P.S. Yes, I have already neglected my New Year's resolution. I think trying to focus on other people all year was a good goal, but I've come to the conclusion that I just need to take care of clearing the clutter from my life first so I can be better at giving of myself. These days, it barely feels like there's enough of me to go around in a quality way. I plan on cutting down on the quantities of things in my life to enrich its quality. Let's see how this goes.
January 2, 2011
“Maturity is that time when the mirrors in our mind turn to windows and instead of seeing the reflection of ourselves we see others.”
I think that's my favorite picture of me from our wedding. I just thought I'd share it because it kind of captures how I wish I would be seen at all times and how I hope I'm seen most of the time. I'm thinking about this because I just had a weird moment. Have you ever looked yourself in the eyes in your reflection long enough to feel like you have an entirely new perspective on yourself? Like there's this paradigm shift where you suddenly have this strange intimate moment with yourself and realize that you've had yourself all wrong? I just had one of those moments. As weird as it sounds, it made me cry.
I feel like all this stress and worry just came to a head, and I realized that if I were anyone else looking at me then I would give myself a huge hug and say, "Relax. Seriously. It's okay."
I faced this struggle I've had for a long time between seeing myself as a polished woman versus a carefree child. I'm always afraid being the former will make me boring, but then being the latter always makes me wonder if I'm just avoiding growing up. I mean, I fully intend on always staying a kid at heart, but it's hard to find your place in a professional setting and as a married woman, etc., when you aren't quite ready to be an adult just yet. I want so badly to feel prepared, but this playful child inside of me keeps tugging at me to not forget her.
There are a lot of things that, no matter how "grown up" I will ever be, I just don't have control over. I don't have control over what other people will think of me (though I can take actions to shed a better light on myself), I can't control who likes me or wants to be friends with me, I can't control car accidents, natural disasters, or almost anything in the outside world really. However, I have control over my own actions. I think for way too long I have felt subject to my personality. Why do we think it's okay to blame things on our personalities? I say this because we all do it. "That's just who I am."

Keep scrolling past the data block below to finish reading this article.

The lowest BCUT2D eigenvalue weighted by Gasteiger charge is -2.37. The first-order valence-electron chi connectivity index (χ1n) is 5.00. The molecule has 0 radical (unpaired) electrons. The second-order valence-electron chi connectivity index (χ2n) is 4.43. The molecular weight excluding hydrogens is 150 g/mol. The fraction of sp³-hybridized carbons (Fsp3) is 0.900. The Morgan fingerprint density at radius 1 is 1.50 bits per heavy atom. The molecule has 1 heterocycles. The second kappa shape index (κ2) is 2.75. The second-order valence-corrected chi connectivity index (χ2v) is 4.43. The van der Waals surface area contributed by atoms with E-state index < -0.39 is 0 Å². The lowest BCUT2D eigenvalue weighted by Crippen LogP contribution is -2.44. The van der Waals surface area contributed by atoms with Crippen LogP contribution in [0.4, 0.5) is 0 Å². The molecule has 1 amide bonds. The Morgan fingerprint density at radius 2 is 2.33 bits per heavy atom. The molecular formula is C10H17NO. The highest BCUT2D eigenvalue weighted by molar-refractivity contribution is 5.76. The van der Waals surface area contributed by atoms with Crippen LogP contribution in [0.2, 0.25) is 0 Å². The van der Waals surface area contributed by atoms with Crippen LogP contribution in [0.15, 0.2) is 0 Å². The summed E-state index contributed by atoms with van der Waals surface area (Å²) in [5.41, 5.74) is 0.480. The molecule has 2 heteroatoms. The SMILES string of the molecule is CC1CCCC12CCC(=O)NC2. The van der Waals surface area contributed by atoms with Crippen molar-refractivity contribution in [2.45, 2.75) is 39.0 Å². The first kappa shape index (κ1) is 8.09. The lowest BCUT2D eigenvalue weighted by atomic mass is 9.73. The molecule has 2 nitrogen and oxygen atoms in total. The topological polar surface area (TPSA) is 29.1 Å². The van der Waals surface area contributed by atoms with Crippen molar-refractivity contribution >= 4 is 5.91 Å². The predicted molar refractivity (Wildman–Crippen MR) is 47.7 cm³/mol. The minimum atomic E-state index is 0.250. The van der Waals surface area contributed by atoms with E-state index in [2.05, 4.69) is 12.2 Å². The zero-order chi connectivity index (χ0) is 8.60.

Yes, to a certain extent, that's a healthy attitude to have. It's good to have self-confidence and be able to weed out your typical nay-sayers from people who have something legitimate to tell you. But the key is to listen to those people who really have something to say. In this particular case, that someone is me. I have a lot of things to say to myself, and I'm going to do it. Hopefully I listen.
I apologize for the confusing nature of this post. It's almost 4am. The point I was eventually going to get at is that I want to fix myself so I can stop being so focused on myself. It's like getting a car tuned up so you don't have to worry about it for another 3,000 miles. I must tell you, my soul is way past it's check-up date, and it causes me to worry about it on an almost daily basis. I would like to fix my internal world so I can focus on everything that's outside of it. I'm going to start by cleaning out my closet and getting rid of clothes I don't need.
Please don't ask how that's going to help my soul because, if you don't understand that, then you could never possibly understand me.
Did I mention it's 4am?
Edit: (February 17,2011) I just saw this poem on a friend's blog and couldn't believe how well it goes with my post above:
Love After Love
by Derek Walcott
The time will come
when, with elation
you will greet yourself arriving
at your own door, in your own mirror
and each will smile at the other's welcome,
and say, sit here. Eat.
You will love again the stranger who was your self.
Give wine. Give bread. Give back your heart
to itself, to the stranger who has loved you
all your life, whom you ignored
for another, who knows you by heart.
Take down the love letters from the bookshelf,
the photographs, the desperate notes,
peel your own image from the mirror.
Sit. Feast on your life.